“I’ve really grown in this district,” Harris said.

He said morale among teachers has been poor for a while, especially among tier-three teachers, who have the least desirable retirement plan.

“It would be very difficult to retire with dignity,” Harris said. “I think I’ve waited and hoped that our leadership would get their act together on presenting opportunities for teachers because we have a huge recruitment and retainment issue for teachers.”

Despite the state’s fiscal situation, Harris said he is incredibly thankful for his time in the school district.

“The board, the superintendent, my principal and colleagues are amazing, but the students have really changed my world,” Harris said. “They taught me more than I taught them.”

Harris and his family have plans to move to Washington state later this year, where his wife has already accepted a position.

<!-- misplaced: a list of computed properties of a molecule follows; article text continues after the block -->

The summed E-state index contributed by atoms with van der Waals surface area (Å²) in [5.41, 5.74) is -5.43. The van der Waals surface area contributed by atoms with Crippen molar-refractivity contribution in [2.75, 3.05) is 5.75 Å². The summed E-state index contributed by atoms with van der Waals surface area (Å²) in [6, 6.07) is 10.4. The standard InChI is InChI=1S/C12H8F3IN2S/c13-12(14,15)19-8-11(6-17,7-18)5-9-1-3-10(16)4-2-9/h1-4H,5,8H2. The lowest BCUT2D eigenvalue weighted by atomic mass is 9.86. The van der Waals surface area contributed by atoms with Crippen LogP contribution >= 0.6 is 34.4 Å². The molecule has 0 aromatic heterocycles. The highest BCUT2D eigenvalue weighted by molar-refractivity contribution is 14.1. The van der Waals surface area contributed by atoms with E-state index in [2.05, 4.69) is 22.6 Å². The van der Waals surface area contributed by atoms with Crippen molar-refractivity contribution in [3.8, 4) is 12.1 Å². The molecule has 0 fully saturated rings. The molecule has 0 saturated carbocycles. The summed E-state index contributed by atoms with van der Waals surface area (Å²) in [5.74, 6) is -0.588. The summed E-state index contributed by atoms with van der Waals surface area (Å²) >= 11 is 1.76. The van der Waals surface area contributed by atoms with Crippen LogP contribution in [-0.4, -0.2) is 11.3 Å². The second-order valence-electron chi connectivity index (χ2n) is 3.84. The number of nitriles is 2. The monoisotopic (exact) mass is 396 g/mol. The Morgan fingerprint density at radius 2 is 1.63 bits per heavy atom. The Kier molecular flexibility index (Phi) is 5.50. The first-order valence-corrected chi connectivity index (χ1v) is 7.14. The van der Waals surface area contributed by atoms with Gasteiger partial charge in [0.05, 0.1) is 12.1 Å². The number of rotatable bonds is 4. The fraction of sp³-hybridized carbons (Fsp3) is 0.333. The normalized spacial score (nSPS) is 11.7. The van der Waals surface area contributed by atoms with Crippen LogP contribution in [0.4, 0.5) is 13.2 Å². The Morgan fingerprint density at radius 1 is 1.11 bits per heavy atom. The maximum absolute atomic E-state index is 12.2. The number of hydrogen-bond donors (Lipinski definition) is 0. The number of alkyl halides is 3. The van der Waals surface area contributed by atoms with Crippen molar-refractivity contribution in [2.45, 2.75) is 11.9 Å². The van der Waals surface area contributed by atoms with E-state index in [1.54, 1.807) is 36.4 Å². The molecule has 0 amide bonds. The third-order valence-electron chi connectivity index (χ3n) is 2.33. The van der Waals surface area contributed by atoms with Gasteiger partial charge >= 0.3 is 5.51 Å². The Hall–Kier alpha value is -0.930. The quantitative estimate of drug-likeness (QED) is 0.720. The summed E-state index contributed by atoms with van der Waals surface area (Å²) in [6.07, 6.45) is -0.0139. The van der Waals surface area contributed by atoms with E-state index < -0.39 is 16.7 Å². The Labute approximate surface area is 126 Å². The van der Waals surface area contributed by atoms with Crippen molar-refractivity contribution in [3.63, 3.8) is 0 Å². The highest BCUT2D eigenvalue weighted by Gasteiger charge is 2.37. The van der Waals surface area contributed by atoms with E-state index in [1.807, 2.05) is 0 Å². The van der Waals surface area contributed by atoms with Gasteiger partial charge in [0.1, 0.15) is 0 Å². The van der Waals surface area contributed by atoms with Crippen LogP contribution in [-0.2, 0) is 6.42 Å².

An ordinance that could help retain some of the district’s non-tenured teachers was introduced at Tuesday’s Kenai Peninsula Borough Assembly meeting. The assembly took public comment on the ordinance.

The ordinance would appropriate $2,423,955 for the school district’s fiscal year 2019 budget. After the joint assembly and school board meeting on March 5, Superintendent Sean Dusek submitted a letter to the assembly asking to fund the school district for 2019. The maximum amount allowable at this time is $2,423,955.